New Crazy Invention Turns Water Into Wine?
No your eyes are not deceiving you. The brilliantly crazy Miracle Machine is a new invention like no other, or so it seems. Winemakers Bob Levy and Martha McClellen have managed to come up with the first winemaking device for the home. Of course, you will need a few things before you are sitting in front of the fire knocking back the equivalent of a 1999 Cote Rotie, but hey, isn't that always the case? Trust me when I say you will want to read on. This bad boy is much more than it seems.
Ahhh this brings back memories of the Wine Handbag I wrote about way back yonder, and also just about how much I love wine. If only this product were the real thing, and not a publicity stunt designed to garner attention from those members of the public who are just too in love with the idea of conjuring up their own homemade wine to see past the charade. I mean come on! It has it's own video and everything. There are grape concentrates, an actual prototype, and two wine connoisseurs waxing lyrical about the inner workings of their revolutionary new invention.
So what is Water into Wine all about? To asnwer that question we must first turn the idea on its head, literally. The crazy concept of turning water into wine is actually a much more humanitarian-themed concept. The charity behind this 6000 tweet-inducing idea is Wine into Water, an organization which is seeking to provide clean drinking water for those in need of, well, clean drinking water, and there are many. The founder of Wine to Water, Doc Hendley, has made it his mission to reduce the number of people dying each year from unsanitary water; a number which currently stands at 2 million. You can join his mission by clicking here and by speading this article across the internet as if it were your favorite jam, and the internet you trusty slice of toast.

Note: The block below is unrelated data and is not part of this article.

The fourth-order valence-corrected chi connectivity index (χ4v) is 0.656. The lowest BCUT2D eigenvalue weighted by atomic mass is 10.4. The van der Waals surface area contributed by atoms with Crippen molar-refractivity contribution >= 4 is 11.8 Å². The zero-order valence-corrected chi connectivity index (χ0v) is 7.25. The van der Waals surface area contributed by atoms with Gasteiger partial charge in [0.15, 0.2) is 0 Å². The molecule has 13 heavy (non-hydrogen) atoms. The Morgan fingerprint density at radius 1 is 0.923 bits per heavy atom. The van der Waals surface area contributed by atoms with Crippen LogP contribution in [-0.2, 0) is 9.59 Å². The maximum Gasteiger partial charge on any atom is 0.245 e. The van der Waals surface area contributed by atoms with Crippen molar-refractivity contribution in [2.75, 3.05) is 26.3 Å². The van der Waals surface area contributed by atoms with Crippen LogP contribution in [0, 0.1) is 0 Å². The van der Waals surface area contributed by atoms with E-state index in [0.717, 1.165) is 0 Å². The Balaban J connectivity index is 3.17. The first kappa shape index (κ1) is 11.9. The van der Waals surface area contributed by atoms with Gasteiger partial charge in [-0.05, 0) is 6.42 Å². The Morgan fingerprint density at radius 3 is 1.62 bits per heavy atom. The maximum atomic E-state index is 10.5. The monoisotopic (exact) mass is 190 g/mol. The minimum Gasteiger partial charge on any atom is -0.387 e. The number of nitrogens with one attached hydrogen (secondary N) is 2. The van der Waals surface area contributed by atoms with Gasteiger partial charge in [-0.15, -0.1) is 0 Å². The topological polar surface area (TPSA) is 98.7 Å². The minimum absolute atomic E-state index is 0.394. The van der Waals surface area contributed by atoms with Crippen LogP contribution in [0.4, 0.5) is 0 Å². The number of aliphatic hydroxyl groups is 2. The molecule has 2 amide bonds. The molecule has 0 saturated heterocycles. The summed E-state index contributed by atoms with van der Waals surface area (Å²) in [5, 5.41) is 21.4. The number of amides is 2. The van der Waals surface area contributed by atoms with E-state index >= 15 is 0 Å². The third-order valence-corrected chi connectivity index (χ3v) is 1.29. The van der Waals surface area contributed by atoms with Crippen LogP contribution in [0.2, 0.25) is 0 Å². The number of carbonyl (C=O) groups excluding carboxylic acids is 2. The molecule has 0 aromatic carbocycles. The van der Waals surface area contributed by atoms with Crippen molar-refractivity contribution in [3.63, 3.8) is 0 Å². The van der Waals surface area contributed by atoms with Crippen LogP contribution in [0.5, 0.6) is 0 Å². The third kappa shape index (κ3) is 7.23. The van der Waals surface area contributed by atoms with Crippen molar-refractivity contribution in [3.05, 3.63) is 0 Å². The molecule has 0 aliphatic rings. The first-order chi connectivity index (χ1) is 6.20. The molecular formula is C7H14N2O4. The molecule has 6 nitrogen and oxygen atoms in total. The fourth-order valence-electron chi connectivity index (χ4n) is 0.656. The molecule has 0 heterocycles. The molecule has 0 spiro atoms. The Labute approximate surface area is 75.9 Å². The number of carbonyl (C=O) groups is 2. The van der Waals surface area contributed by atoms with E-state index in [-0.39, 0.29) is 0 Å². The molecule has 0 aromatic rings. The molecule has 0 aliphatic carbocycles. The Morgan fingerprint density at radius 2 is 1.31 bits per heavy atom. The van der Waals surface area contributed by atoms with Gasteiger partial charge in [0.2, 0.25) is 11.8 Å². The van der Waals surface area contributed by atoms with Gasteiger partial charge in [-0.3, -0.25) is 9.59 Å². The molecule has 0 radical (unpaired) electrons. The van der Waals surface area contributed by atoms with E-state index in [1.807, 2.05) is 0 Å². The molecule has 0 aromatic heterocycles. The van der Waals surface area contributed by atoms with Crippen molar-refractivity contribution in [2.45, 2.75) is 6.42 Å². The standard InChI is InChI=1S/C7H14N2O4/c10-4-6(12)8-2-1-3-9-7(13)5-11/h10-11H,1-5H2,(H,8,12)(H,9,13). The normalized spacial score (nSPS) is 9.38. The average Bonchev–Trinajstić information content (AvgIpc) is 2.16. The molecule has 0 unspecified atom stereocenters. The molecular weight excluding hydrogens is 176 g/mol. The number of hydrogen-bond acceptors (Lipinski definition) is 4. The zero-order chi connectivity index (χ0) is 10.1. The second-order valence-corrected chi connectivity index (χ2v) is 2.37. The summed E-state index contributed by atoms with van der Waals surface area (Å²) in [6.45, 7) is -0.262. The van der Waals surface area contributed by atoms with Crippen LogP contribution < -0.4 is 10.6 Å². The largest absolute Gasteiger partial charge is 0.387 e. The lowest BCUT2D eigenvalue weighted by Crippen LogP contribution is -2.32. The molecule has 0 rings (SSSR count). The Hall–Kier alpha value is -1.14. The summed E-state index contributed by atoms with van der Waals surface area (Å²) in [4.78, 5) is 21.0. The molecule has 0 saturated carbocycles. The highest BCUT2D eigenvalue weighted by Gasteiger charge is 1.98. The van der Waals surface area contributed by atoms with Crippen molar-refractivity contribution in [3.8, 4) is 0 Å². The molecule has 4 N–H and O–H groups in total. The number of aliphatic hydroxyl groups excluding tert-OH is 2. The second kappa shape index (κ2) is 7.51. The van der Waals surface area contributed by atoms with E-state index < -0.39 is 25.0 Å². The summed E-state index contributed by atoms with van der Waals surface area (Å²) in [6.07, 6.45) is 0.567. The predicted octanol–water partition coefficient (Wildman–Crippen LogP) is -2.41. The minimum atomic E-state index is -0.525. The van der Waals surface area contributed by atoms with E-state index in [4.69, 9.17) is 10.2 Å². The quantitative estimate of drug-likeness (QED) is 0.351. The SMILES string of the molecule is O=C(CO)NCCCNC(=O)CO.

With thousands of people flocking to the Miracle Machine website, the minds behind the Wine into Water charity are hoping to bring clean drinking water to the countless needy people accross the world. Is it a bit weird that they are indirectly comparing themselves to Jesus? Most certainly. But we can also certainly forgive them if the ingenuity behind this marketing stunt is a sign of their determination to draw attention to their cause.
In conclusion, what a marketing tactic; a miracle winemaking machine which everyone talks, tweets and raves about, and then the discovery that it is fake which has, most likely, generated even more publicity. Conclusion? Marketing hoax/trick/stunt, but with a far less selfish goal than usual. Check it out!